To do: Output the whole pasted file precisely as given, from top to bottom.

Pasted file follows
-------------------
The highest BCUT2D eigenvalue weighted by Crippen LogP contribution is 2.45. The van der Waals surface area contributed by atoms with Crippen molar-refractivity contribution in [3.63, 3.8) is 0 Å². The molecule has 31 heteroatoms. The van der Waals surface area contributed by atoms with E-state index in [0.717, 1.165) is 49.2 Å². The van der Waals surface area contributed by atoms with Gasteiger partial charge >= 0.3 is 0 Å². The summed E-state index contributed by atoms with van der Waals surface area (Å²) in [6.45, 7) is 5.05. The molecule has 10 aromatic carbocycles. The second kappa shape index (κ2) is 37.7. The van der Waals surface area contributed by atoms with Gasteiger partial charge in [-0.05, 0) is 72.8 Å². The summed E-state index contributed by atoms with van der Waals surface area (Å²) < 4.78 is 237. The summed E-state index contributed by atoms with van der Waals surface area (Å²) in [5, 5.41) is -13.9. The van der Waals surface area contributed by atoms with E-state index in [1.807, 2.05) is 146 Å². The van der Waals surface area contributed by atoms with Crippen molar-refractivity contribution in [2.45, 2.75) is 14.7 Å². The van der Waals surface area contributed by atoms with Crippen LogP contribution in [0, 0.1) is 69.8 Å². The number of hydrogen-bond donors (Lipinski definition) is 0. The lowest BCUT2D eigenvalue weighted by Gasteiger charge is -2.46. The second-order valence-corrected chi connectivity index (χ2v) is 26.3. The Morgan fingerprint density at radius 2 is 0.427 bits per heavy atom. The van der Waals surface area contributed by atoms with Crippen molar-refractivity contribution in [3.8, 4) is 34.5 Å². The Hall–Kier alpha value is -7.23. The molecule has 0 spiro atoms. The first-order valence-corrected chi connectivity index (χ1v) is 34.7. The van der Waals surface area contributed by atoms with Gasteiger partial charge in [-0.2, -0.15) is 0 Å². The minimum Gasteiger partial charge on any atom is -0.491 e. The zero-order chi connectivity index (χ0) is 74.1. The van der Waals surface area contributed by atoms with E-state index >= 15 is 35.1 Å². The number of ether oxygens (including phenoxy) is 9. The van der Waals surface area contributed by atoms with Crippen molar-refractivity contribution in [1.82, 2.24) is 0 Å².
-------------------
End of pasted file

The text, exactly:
The highest BCUT2D eigenvalue weighted by Crippen LogP contribution is 2.45. The van der Waals surface area contributed by atoms with Crippen molar-refractivity contribution in [3.63, 3.8) is 0 Å². The molecule has 31 heteroatoms. The van der Waals surface area contributed by atoms with E-state index in [0.717, 1.165) is 49.2 Å². The van der Waals surface area contributed by atoms with Gasteiger partial charge >= 0.3 is 0 Å². The summed E-state index contributed by atoms with van der Waals surface area (Å²) in [6.45, 7) is 5.05. The molecule has 10 aromatic carbocycles. The second kappa shape index (κ2) is 37.7. The van der Waals surface area contributed by atoms with Gasteiger partial charge in [-0.05, 0) is 72.8 Å². The summed E-state index contributed by atoms with van der Waals surface area (Å²) < 4.78 is 237. The summed E-state index contributed by atoms with van der Waals surface area (Å²) in [5, 5.41) is -13.9. The van der Waals surface area contributed by atoms with E-state index in [1.807, 2.05) is 146 Å². The van der Waals surface area contributed by atoms with Crippen molar-refractivity contribution in [2.45, 2.75) is 14.7 Å². The van der Waals surface area contributed by atoms with Crippen LogP contribution in [0, 0.1) is 69.8 Å². The number of hydrogen-bond donors (Lipinski definition) is 0. The lowest BCUT2D eigenvalue weighted by Gasteiger charge is -2.46. The second-order valence-corrected chi connectivity index (χ2v) is 26.3. The Morgan fingerprint density at radius 2 is 0.427 bits per heavy atom. The van der Waals surface area contributed by atoms with Crippen molar-refractivity contribution in [3.8, 4) is 34.5 Å². The Hall–Kier alpha value is -7.23. The molecule has 0 spiro atoms. The first-order valence-corrected chi connectivity index (χ1v) is 34.7. The van der Waals surface area contributed by atoms with Gasteiger partial charge in [-0.2, -0.15) is 0 Å². The minimum Gasteiger partial charge on any atom is -0.491 e. The zero-order chi connectivity index (χ0) is 74.1. The van der Waals surface area contributed by atoms with E-state index >= 15 is 35.1 Å². The number of ether oxygens (including phenoxy) is 9. The van der Waals surface area contributed by atoms with Crippen molar-refractivity contribution in [1.82, 2.24) is 0 Å².